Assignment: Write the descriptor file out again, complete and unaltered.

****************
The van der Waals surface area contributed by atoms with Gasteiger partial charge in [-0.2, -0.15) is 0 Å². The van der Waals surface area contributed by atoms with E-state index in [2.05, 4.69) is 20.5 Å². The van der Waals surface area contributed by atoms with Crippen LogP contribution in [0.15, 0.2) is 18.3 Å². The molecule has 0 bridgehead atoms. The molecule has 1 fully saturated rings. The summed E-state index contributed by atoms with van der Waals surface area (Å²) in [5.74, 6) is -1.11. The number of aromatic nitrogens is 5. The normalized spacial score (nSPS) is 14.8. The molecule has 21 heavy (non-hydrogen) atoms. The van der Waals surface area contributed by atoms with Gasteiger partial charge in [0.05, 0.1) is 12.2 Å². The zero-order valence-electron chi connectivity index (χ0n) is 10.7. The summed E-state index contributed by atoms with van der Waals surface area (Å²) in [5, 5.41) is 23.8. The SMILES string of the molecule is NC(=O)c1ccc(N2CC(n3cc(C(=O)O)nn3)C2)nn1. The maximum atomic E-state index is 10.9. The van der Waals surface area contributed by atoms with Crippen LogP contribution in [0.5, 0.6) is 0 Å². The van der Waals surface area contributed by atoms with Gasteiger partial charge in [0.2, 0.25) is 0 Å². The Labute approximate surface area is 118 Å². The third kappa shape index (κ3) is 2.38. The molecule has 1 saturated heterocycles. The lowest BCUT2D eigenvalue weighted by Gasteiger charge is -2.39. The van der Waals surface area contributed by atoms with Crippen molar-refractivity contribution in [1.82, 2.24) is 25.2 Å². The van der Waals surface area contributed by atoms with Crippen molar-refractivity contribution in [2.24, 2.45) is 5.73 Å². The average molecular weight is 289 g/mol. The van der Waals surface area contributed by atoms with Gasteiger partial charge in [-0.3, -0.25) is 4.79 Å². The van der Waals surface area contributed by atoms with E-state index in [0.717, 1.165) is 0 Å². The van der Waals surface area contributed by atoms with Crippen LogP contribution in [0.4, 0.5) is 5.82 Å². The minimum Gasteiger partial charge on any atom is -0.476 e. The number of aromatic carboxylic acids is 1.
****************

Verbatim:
The van der Waals surface area contributed by atoms with Gasteiger partial charge in [-0.2, -0.15) is 0 Å². The van der Waals surface area contributed by atoms with E-state index in [2.05, 4.69) is 20.5 Å². The van der Waals surface area contributed by atoms with Crippen LogP contribution in [0.15, 0.2) is 18.3 Å². The molecule has 0 bridgehead atoms. The molecule has 1 fully saturated rings. The summed E-state index contributed by atoms with van der Waals surface area (Å²) in [5.74, 6) is -1.11. The number of aromatic nitrogens is 5. The normalized spacial score (nSPS) is 14.8. The molecule has 21 heavy (non-hydrogen) atoms. The van der Waals surface area contributed by atoms with Gasteiger partial charge in [0.05, 0.1) is 12.2 Å². The zero-order valence-electron chi connectivity index (χ0n) is 10.7. The summed E-state index contributed by atoms with van der Waals surface area (Å²) in [5, 5.41) is 23.8. The SMILES string of the molecule is NC(=O)c1ccc(N2CC(n3cc(C(=O)O)nn3)C2)nn1. The maximum atomic E-state index is 10.9. The van der Waals surface area contributed by atoms with Crippen LogP contribution in [0.5, 0.6) is 0 Å². The van der Waals surface area contributed by atoms with Gasteiger partial charge in [0.2, 0.25) is 0 Å². The Labute approximate surface area is 118 Å². The third kappa shape index (κ3) is 2.38. The molecule has 1 saturated heterocycles. The lowest BCUT2D eigenvalue weighted by Gasteiger charge is -2.39. The van der Waals surface area contributed by atoms with Crippen molar-refractivity contribution in [1.82, 2.24) is 25.2 Å². The van der Waals surface area contributed by atoms with Crippen molar-refractivity contribution in [2.24, 2.45) is 5.73 Å². The average molecular weight is 289 g/mol. The van der Waals surface area contributed by atoms with Gasteiger partial charge in [-0.3, -0.25) is 4.79 Å². The van der Waals surface area contributed by atoms with E-state index in [0.717, 1.165) is 0 Å². The van der Waals surface area contributed by atoms with Crippen LogP contribution in [0.4, 0.5) is 5.82 Å². The minimum Gasteiger partial charge on any atom is -0.476 e. The number of aromatic carboxylic acids is 1.